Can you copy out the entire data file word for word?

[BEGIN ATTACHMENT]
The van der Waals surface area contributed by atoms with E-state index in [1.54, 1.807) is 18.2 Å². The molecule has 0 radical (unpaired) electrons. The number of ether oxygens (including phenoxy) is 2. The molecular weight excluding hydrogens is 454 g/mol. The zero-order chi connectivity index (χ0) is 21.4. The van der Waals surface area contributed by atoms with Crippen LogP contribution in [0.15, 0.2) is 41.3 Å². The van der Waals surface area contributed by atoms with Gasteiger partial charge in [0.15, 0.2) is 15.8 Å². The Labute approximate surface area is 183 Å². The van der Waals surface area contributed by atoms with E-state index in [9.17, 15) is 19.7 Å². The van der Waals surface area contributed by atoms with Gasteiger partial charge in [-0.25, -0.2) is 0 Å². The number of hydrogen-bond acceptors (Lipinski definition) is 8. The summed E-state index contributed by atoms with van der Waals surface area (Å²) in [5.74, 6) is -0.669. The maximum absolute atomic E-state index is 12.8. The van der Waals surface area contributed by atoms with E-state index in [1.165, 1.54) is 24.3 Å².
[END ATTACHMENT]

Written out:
The van der Waals surface area contributed by atoms with E-state index in [1.54, 1.807) is 18.2 Å². The molecule has 0 radical (unpaired) electrons. The number of ether oxygens (including phenoxy) is 2. The molecular weight excluding hydrogens is 454 g/mol. The zero-order chi connectivity index (χ0) is 21.4. The van der Waals surface area contributed by atoms with Crippen LogP contribution in [0.15, 0.2) is 41.3 Å². The van der Waals surface area contributed by atoms with Gasteiger partial charge in [0.15, 0.2) is 15.8 Å². The Labute approximate surface area is 183 Å². The van der Waals surface area contributed by atoms with E-state index in [9.17, 15) is 19.7 Å². The van der Waals surface area contributed by atoms with Gasteiger partial charge in [-0.25, -0.2) is 0 Å². The number of hydrogen-bond acceptors (Lipinski definition) is 8. The summed E-state index contributed by atoms with van der Waals surface area (Å²) in [5.74, 6) is -0.669. The maximum absolute atomic E-state index is 12.8. The van der Waals surface area contributed by atoms with E-state index in [1.165, 1.54) is 24.3 Å².